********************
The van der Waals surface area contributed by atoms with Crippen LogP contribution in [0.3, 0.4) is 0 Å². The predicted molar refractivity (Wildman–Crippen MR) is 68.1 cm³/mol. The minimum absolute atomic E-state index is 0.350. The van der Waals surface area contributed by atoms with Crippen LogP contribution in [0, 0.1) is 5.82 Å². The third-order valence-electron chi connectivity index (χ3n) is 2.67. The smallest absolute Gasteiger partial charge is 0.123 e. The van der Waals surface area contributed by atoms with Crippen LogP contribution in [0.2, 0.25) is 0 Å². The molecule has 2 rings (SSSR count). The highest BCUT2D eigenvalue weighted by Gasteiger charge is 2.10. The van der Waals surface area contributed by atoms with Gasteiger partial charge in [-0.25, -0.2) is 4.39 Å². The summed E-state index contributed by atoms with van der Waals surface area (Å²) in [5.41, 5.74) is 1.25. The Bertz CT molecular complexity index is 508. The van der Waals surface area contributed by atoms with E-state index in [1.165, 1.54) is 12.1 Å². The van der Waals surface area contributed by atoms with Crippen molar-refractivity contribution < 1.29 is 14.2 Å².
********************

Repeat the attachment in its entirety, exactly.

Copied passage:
The van der Waals surface area contributed by atoms with Crippen LogP contribution in [0.3, 0.4) is 0 Å². The predicted molar refractivity (Wildman–Crippen MR) is 68.1 cm³/mol. The minimum absolute atomic E-state index is 0.350. The van der Waals surface area contributed by atoms with Crippen LogP contribution in [0, 0.1) is 5.82 Å². The third-order valence-electron chi connectivity index (χ3n) is 2.67. The smallest absolute Gasteiger partial charge is 0.123 e. The van der Waals surface area contributed by atoms with Crippen LogP contribution in [0.2, 0.25) is 0 Å². The molecule has 2 rings (SSSR count). The highest BCUT2D eigenvalue weighted by Gasteiger charge is 2.10. The van der Waals surface area contributed by atoms with Gasteiger partial charge in [-0.25, -0.2) is 4.39 Å². The summed E-state index contributed by atoms with van der Waals surface area (Å²) in [5.41, 5.74) is 1.25. The Bertz CT molecular complexity index is 508. The van der Waals surface area contributed by atoms with E-state index in [1.165, 1.54) is 12.1 Å². The van der Waals surface area contributed by atoms with Crippen molar-refractivity contribution < 1.29 is 14.2 Å².